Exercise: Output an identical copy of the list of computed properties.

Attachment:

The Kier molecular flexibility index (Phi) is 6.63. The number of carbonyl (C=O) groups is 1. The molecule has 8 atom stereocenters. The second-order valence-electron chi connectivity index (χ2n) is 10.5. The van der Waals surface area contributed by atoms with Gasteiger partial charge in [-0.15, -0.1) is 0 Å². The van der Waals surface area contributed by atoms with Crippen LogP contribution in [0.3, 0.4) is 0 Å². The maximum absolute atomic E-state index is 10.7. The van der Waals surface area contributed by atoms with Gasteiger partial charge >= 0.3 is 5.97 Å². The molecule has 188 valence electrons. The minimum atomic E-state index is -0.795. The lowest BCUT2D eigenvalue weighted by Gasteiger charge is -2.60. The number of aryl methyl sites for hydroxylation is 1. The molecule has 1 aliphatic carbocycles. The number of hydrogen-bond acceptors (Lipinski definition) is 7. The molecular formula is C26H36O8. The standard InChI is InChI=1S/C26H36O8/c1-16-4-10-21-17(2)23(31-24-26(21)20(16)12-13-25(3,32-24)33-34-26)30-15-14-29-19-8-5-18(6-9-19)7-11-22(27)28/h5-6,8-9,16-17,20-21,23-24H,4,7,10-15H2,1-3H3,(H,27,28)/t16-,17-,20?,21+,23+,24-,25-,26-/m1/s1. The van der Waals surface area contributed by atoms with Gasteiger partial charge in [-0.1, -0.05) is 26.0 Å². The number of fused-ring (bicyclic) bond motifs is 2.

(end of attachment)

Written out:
The Kier molecular flexibility index (Phi) is 6.63. The number of carbonyl (C=O) groups is 1. The molecule has 8 atom stereocenters. The second-order valence-electron chi connectivity index (χ2n) is 10.5. The van der Waals surface area contributed by atoms with Gasteiger partial charge in [-0.15, -0.1) is 0 Å². The van der Waals surface area contributed by atoms with Crippen LogP contribution in [0.3, 0.4) is 0 Å². The maximum absolute atomic E-state index is 10.7. The van der Waals surface area contributed by atoms with Gasteiger partial charge >= 0.3 is 5.97 Å². The molecule has 188 valence electrons. The minimum atomic E-state index is -0.795. The lowest BCUT2D eigenvalue weighted by Gasteiger charge is -2.60. The number of aryl methyl sites for hydroxylation is 1. The molecule has 1 aliphatic carbocycles. The number of hydrogen-bond acceptors (Lipinski definition) is 7. The molecular formula is C26H36O8. The standard InChI is InChI=1S/C26H36O8/c1-16-4-10-21-17(2)23(31-24-26(21)20(16)12-13-25(3,32-24)33-34-26)30-15-14-29-19-8-5-18(6-9-19)7-11-22(27)28/h5-6,8-9,16-17,20-21,23-24H,4,7,10-15H2,1-3H3,(H,27,28)/t16-,17-,20?,21+,23+,24-,25-,26-/m1/s1. The van der Waals surface area contributed by atoms with Gasteiger partial charge in [-0.1, -0.05) is 26.0 Å². The number of fused-ring (bicyclic) bond motifs is 2.